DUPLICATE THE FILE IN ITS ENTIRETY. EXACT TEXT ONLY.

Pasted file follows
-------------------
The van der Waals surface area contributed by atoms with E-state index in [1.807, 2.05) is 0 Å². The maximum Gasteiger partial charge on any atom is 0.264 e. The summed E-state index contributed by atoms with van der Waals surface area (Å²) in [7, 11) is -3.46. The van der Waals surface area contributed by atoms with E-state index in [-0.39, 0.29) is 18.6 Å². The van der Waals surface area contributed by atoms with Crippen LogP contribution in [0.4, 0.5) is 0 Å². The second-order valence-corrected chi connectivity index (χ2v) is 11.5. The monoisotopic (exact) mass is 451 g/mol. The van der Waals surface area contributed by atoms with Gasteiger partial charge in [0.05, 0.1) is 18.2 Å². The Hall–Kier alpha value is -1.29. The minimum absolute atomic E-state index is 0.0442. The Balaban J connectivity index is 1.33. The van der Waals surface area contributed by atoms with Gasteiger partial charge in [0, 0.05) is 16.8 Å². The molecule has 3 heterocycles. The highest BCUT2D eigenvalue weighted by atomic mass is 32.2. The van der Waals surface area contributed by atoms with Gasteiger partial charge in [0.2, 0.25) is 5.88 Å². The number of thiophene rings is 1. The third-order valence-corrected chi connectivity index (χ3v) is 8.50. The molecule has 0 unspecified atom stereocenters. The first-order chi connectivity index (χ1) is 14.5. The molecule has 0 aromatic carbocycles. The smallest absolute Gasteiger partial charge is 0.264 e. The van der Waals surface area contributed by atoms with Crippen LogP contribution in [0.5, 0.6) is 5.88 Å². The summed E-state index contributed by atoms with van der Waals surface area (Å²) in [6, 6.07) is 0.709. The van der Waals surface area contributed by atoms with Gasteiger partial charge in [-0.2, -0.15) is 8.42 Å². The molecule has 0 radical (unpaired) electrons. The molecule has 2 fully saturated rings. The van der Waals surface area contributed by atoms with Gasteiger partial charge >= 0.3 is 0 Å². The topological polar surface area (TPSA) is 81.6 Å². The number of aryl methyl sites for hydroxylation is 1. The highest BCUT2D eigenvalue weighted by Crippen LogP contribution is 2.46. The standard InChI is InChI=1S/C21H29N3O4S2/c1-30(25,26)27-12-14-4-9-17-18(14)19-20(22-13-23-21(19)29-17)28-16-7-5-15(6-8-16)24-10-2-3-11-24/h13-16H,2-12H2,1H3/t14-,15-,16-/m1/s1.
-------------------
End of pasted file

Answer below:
The van der Waals surface area contributed by atoms with E-state index in [1.807, 2.05) is 0 Å². The maximum Gasteiger partial charge on any atom is 0.264 e. The summed E-state index contributed by atoms with van der Waals surface area (Å²) in [7, 11) is -3.46. The van der Waals surface area contributed by atoms with E-state index in [-0.39, 0.29) is 18.6 Å². The van der Waals surface area contributed by atoms with Crippen LogP contribution in [0.4, 0.5) is 0 Å². The second-order valence-corrected chi connectivity index (χ2v) is 11.5. The monoisotopic (exact) mass is 451 g/mol. The van der Waals surface area contributed by atoms with Gasteiger partial charge in [0.05, 0.1) is 18.2 Å². The Hall–Kier alpha value is -1.29. The minimum absolute atomic E-state index is 0.0442. The Balaban J connectivity index is 1.33. The van der Waals surface area contributed by atoms with Gasteiger partial charge in [0, 0.05) is 16.8 Å². The molecule has 3 heterocycles. The highest BCUT2D eigenvalue weighted by atomic mass is 32.2. The van der Waals surface area contributed by atoms with Gasteiger partial charge in [0.2, 0.25) is 5.88 Å². The number of thiophene rings is 1. The third-order valence-corrected chi connectivity index (χ3v) is 8.50. The molecule has 0 unspecified atom stereocenters. The first-order chi connectivity index (χ1) is 14.5. The molecule has 0 aromatic carbocycles. The smallest absolute Gasteiger partial charge is 0.264 e. The van der Waals surface area contributed by atoms with Crippen LogP contribution in [0.5, 0.6) is 5.88 Å². The summed E-state index contributed by atoms with van der Waals surface area (Å²) in [6, 6.07) is 0.709. The van der Waals surface area contributed by atoms with Gasteiger partial charge in [-0.2, -0.15) is 8.42 Å². The molecule has 0 radical (unpaired) electrons. The molecule has 2 fully saturated rings. The van der Waals surface area contributed by atoms with Gasteiger partial charge >= 0.3 is 0 Å². The topological polar surface area (TPSA) is 81.6 Å². The number of aryl methyl sites for hydroxylation is 1. The highest BCUT2D eigenvalue weighted by Crippen LogP contribution is 2.46. The standard InChI is InChI=1S/C21H29N3O4S2/c1-30(25,26)27-12-14-4-9-17-18(14)19-20(22-13-23-21(19)29-17)28-16-7-5-15(6-8-16)24-10-2-3-11-24/h13-16H,2-12H2,1H3/t14-,15-,16-/m1/s1.